We describe our indications and technique for hallux MTP joint arthroscopy. The functional outcome in twenty patients who underwent hallux MTP arthroscopy has been illustrated.
| Material and Methods|| |
Between 1997 and 2003, 20 patients underwent arthroscopy of 25 great toe MTP joints (five patients had bilateral procedures). All cases were performed by the senior author (KH). There were 8 men and 12 women. The mean age at operation was 33 years (range 17 - - 54). Nineteen patients had persistent pain in the hallux MTP joint for a mean duration of 6 months (range 3 - - 12 m) with a mean AOFAS (Hallux MTP-IP) scores of 47 (range 10-78). One patient had arthroscopy assisted treatment of a traumatic intra-articular fracture of the proximal phalanx. Six patients had painful osteoarthritis of the joint treated by debridement as an interim procedure. Four of these patients have since undergone joint replacement surgery for the same. One patient had infected gouty arthritis needing synovectomy and debridement of his MTP joint followed by mini-external fixator application for wound healing. One patient had bilateral meniscoid impingement lesions, needing excision.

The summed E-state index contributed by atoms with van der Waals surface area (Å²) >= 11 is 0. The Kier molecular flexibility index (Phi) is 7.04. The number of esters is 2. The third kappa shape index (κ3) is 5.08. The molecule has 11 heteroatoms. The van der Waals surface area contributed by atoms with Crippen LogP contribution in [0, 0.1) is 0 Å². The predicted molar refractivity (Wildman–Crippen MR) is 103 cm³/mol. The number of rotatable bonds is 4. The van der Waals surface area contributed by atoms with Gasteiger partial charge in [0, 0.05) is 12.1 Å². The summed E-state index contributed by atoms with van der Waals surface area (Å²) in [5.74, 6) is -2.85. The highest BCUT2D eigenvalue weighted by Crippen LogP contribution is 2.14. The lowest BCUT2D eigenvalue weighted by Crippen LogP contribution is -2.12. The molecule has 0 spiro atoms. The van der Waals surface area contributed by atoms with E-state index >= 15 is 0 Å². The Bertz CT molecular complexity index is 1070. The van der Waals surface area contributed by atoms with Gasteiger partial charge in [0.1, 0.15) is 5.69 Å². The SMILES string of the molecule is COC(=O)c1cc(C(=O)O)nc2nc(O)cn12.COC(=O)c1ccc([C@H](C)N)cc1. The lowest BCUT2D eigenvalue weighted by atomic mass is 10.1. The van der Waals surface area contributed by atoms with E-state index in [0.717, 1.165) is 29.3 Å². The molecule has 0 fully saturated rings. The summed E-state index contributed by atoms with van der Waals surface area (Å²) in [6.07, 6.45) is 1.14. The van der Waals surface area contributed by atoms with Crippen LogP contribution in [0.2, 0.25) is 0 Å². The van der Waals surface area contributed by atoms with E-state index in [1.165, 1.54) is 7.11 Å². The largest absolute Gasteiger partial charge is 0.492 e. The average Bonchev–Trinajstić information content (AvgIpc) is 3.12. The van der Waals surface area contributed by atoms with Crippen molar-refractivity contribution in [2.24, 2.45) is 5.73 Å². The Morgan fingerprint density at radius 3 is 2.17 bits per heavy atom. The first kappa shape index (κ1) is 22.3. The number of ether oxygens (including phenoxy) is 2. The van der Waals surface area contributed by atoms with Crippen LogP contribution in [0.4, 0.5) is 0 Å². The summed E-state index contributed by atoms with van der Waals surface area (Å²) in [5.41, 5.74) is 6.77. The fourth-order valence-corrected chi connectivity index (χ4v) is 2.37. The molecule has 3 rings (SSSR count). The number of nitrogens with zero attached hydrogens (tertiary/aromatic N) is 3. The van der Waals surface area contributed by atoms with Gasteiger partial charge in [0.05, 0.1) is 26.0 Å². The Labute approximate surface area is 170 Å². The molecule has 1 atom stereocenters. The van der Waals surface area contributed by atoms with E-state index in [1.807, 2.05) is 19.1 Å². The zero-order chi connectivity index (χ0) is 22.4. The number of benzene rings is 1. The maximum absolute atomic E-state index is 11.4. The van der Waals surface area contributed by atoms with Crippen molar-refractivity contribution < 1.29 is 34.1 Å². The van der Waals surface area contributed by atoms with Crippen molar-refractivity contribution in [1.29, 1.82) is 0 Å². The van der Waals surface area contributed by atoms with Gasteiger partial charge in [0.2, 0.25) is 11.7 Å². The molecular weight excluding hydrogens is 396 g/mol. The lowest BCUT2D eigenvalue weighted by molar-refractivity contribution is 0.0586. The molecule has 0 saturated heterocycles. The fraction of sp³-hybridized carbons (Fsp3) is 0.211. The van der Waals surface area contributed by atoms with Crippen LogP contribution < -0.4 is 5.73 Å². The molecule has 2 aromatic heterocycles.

Technique : Under general anaesthesia and tourniquet control, patient lying supine, gentle traction was applied on the great toe. The joint was insufflated with 5 mls of normal saline with a 23-gauge needle inserted just medial to the extensor hallucis longus (EHL) tendon [Figure - 1]. A second needle is inserted lateral to the EHL and when a free flow of fluid is established, small stab incisions are made over the joint medial and lateral to the EHL tendon. A small forceps spreads the soft tissue and the capsule is identified. This helps in preventing injury to the cutaneous branch of the superficial peroneal nerve at the dorsomedial portal. An accessory medial portal may be necessary sometimes for accessing lesions on the plantar aspect of the joint as well as for accessing the two sesamoids. Care was taken to avoid injury to the dorsal synovial fold when introducing the 2.7mm cannula through the medial portal. This thin synovial fold was found intracapsularly, attaching proximal and posterior to the dorsal articular cartilage of the first MT head.